But here's the thing, caddies create a yardage book. They go out and range find the whole course before hand. There are some example floating around on the internet of a caddies yardage book, its amazingly detailed. So, i doubt that GPS will help. Even when a pro is out of position, it doesn't seem they are taking that long. What gets pro's is wind. You get a wind that isn't directly down wind or a head wind. That could get in there head.

post #16 of 64
Quote:
Originally Posted by saevel25 View Post

Here's the thing, would pro's want GPS. I think they have an issue with the accuracy. I know range finder's say the same accuracy, i think there is something about lining up the range finder that might give caddies more confidence. Its something they can control.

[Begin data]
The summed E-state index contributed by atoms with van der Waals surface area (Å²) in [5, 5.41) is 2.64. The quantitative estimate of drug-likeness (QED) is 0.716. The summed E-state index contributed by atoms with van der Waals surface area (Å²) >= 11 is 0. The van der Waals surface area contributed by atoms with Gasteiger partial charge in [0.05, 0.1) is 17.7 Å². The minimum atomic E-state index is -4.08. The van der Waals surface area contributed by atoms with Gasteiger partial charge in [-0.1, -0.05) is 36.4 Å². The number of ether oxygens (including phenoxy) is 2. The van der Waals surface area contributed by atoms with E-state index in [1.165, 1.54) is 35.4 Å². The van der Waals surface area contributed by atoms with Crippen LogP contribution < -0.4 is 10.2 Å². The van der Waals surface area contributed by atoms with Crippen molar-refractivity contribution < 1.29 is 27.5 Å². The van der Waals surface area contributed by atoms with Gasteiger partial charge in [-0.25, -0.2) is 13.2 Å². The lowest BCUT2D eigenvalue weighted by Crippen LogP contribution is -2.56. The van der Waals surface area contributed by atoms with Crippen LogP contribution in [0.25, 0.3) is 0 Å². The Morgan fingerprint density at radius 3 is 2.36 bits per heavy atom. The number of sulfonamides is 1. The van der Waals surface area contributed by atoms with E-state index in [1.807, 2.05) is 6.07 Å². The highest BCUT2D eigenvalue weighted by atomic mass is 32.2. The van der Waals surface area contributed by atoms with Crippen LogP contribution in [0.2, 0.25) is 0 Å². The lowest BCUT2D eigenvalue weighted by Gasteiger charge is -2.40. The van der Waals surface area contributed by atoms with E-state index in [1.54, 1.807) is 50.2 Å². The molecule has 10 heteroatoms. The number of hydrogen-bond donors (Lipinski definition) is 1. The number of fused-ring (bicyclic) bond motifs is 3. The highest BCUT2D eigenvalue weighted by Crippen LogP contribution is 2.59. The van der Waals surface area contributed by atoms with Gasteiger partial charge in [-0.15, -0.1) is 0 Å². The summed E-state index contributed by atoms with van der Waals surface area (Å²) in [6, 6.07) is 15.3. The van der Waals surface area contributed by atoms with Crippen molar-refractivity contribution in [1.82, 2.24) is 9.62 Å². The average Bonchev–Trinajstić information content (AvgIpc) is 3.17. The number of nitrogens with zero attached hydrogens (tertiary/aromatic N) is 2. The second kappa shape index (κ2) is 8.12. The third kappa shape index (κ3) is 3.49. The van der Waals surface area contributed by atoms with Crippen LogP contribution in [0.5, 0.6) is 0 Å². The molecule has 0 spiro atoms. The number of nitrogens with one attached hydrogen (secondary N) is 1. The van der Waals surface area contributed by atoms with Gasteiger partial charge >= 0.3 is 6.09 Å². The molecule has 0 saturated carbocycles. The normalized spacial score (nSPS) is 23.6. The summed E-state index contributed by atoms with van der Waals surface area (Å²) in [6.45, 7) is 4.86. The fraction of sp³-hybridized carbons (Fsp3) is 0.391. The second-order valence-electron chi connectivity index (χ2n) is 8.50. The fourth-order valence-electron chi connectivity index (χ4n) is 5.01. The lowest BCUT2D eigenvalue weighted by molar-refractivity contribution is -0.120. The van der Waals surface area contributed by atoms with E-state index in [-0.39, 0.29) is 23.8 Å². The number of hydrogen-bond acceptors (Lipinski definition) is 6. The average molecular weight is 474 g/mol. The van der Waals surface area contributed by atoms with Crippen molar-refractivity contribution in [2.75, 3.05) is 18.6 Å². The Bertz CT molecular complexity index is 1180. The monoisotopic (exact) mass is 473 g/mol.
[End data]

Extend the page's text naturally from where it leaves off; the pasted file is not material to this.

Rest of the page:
But here's the thing, caddies create a yardage book. They go out and range find the whole course before hand. There are some example floating around on the internet of a caddies yardage book, its amazingly detailed. So, i doubt that GPS will help. Even when a pro is out of position, it doesn't seem they are taking that long. What gets pro's is wind. You get a wind that isn't directly down wind or a head wind. That could get in there head.

 

This is OT but:

 

The laser is more accurate on average than the GPS, but unless you are as consistent as a Tour pro, the difference is irrelevant.  The laser is rated accurate to +/- 1 yard, and the GPS to +/- 3 yards.  In actual application, the GPS hits closer than that most of the time (I've owned 2 different models of each, and used them side by side).  For 99.99999% of the players in the world, that extra 6 feet of accuracy is meaningless because we simply don't hit our clubs consistently enough to matter.  With the variability of wind, elevation and lie, +/- 5 yards is more like it, even for a pretty good player.  After using both for a couple of years, I went with a top brand GPS because it is faster, more useful, and less hassle than a laser.